CHICAGO — As Illinois saw its highest one-day total of newly confirmed coronavirus cases Friday with 3,137, Gov. JB Pritzker announced plans to create an $80 million “army” of contact tracers to help slow the virus’s spread.
Contact tracing means tracking down people who came into contact with a newly confirmed infected person so they can be tested and stay away from others.
“We will let people know before symptoms start that they could become ill,” the governor said. “This is our primary tool for identifying potential asymptomatic spreaders so they can self-isolate quickly and slow the spread of the virus quickly to their contacts, keeping more people COVID-free for longer.”
The spike in confirmed cases — it was the first time more than 3,000 cases were reported in one day — comes amid the state’s stepped-up testing. Nearly 15,000 people in Illinois were tested in the past day.
Meanwhile, another 105 people died from COVID-19 infections in the past day, said Dr. Ngozi Ezike, head of the Illinois Department of Public Health. There have now been 2,457 people lost to the virus.
Pritzker laid out how he envisions the contact tracing program to be built and operate. Illinois has studied Massachusetts’ efforts.
Thousands of workers will be needed, Pritzker said, noting Illinois would need 30 tracers per 100,000 residents. They will be assembled from undergrads, graduate students, volunteers and more. More information on how to get involved will be released in the coming weeks, with a goal of launching the program this month, he said.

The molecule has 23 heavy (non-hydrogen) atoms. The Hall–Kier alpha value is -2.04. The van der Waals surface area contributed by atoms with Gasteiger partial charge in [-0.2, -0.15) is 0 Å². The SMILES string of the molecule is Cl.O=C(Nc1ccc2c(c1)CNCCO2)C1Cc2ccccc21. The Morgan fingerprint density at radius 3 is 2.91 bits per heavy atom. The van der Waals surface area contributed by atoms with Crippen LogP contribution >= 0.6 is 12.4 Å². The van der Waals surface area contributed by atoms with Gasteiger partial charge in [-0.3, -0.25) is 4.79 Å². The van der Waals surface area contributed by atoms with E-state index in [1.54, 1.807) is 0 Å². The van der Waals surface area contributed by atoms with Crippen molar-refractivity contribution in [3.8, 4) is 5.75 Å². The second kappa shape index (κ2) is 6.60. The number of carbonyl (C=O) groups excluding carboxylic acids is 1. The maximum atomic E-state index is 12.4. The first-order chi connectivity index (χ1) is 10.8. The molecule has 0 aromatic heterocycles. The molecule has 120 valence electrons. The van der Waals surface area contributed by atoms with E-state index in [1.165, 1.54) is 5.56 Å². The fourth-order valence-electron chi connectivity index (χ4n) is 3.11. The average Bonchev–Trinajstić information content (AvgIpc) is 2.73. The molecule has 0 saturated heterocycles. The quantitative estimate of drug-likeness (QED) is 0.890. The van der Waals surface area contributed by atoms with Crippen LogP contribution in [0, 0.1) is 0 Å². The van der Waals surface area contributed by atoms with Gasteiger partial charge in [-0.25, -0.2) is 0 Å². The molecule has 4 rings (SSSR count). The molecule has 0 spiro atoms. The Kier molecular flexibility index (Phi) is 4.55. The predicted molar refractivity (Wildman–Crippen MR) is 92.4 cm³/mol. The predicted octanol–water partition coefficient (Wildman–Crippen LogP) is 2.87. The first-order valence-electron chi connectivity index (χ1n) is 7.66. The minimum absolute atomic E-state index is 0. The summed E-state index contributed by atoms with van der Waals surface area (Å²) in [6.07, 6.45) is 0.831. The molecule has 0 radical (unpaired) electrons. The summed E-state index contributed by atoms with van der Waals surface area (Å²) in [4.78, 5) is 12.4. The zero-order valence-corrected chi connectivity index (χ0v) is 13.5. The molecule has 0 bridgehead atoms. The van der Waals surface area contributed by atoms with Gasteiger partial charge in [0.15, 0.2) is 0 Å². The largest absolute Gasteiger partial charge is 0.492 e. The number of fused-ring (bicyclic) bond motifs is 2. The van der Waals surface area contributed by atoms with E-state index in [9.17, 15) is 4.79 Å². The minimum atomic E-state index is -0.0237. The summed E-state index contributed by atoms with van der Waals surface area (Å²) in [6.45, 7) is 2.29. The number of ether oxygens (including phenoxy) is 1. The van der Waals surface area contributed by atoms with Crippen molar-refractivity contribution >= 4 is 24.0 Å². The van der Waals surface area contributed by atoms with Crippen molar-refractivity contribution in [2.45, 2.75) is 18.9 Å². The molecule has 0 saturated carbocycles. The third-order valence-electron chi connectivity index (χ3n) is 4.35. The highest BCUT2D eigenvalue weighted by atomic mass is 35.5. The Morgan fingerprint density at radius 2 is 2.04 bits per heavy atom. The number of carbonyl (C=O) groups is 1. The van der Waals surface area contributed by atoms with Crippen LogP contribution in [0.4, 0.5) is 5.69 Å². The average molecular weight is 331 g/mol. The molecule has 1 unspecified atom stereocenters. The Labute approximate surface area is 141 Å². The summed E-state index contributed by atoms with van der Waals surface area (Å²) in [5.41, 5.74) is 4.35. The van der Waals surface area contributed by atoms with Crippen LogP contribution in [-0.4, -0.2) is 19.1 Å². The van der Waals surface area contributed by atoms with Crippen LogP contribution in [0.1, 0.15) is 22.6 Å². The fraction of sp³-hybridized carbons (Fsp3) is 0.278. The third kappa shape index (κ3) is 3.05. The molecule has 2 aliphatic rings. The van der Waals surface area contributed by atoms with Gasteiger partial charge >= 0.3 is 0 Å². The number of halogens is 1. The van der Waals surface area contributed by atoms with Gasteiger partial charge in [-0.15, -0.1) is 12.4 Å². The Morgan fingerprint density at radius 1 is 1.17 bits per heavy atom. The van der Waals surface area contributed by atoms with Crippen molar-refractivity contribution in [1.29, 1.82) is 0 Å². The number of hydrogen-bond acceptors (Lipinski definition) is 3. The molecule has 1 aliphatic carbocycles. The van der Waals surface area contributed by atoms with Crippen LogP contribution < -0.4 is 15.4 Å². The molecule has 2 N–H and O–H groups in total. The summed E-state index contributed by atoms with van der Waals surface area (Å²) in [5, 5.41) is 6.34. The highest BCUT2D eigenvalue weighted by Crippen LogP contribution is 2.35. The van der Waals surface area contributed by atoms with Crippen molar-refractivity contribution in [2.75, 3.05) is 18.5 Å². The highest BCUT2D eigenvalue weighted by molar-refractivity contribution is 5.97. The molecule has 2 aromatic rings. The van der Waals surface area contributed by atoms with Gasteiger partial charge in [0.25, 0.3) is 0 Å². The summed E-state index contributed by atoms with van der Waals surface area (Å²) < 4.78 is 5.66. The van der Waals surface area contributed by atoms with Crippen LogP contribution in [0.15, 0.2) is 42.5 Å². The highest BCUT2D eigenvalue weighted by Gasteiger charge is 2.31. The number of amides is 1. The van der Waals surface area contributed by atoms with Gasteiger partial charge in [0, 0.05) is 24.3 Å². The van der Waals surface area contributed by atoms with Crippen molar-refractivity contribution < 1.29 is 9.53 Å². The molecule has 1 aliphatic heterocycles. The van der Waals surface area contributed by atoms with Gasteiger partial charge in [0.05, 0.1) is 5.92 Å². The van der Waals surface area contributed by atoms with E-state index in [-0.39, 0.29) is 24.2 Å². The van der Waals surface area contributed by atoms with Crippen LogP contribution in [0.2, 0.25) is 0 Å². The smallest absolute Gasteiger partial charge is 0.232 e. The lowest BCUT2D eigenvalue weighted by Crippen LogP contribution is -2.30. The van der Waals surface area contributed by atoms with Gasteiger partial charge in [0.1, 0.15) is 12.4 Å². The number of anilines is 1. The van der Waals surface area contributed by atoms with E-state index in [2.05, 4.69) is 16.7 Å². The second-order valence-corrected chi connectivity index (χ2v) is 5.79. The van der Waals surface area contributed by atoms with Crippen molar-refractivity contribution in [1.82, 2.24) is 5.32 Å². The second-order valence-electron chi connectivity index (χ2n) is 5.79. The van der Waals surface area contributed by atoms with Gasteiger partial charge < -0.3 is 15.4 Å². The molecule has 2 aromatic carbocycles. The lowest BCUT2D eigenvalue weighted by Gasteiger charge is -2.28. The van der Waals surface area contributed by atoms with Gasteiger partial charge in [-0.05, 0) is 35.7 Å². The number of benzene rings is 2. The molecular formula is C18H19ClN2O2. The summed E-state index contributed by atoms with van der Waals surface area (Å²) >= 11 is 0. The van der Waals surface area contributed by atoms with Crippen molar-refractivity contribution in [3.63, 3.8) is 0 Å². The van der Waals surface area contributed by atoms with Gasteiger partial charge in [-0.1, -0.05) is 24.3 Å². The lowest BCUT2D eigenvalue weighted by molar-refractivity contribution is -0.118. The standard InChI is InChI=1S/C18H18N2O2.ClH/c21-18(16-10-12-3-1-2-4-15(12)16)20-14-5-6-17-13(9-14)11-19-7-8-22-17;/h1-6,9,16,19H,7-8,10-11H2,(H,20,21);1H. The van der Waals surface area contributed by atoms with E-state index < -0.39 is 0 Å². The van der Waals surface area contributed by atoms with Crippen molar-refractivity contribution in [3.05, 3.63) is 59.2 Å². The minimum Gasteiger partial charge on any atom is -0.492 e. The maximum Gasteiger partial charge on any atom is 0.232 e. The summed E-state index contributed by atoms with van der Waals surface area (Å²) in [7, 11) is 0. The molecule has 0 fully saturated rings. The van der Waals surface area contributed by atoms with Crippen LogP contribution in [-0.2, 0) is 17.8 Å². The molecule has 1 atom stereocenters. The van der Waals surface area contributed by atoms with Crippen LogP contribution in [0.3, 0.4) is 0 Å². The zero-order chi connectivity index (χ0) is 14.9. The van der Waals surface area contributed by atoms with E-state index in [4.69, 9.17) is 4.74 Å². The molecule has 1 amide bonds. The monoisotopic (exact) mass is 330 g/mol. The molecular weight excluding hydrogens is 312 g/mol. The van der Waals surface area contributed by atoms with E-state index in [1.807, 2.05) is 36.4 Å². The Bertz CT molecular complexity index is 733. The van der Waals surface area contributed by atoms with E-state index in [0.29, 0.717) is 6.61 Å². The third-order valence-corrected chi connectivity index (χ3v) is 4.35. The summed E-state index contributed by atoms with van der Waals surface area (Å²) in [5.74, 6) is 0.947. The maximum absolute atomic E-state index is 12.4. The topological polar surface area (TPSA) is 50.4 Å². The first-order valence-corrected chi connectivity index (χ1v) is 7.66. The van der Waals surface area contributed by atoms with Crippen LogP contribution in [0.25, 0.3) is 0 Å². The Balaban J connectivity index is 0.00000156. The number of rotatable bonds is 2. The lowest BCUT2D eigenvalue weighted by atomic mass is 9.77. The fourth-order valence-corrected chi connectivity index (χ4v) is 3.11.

Tracers will first reach out to an infected person through an app, email, text or call. In-person visits will be conducted if a tracer can’t reach the person.
Then, the COVID-positive patient will be interviewed to retrace his or her steps and determine who he or she has come into contact with.
Next, people who came into contact with the patient will be notified and given recommendations to get tested and to self-isolate.
People who do need to isolate will be provided with help getting groceries and doing tasks like laundry if needed, officials said.
The identities of people who are positive will be kept anonymous from their contacts, Pritzker said.
“Looking backward and pointing fingers doesn’t help anyone in this situation,” Pritzker said. “It’s about what we do next to keep each other as healthy and safe as possible. … Contact tracing has been done in every pandemic and major outbreak for many years.”
Dr. Wayne Duffus, a contact tracing expert with the Centers for Disease Control who spoke at Pritzker’s briefing, said the program will be a data-driven operation but with an emphasis on human resources.
The state will need widespread acceptance of contact tracing to make it work, Duffus said.
“Contact tracing is a skill that can be performed by anyone who’s bright, interested and has a charming personality,” he said. “They need to communicate with the public.
“There needs to be public awareness, understanding and acceptance of contact tracing.”
Contact tracing has been done during pandemics for years. Pritzker said it will slow the virus’s spread, which is why tracing — along with widespread testing and the development of treatments for COVID-19 — are needed to reopen the state safely.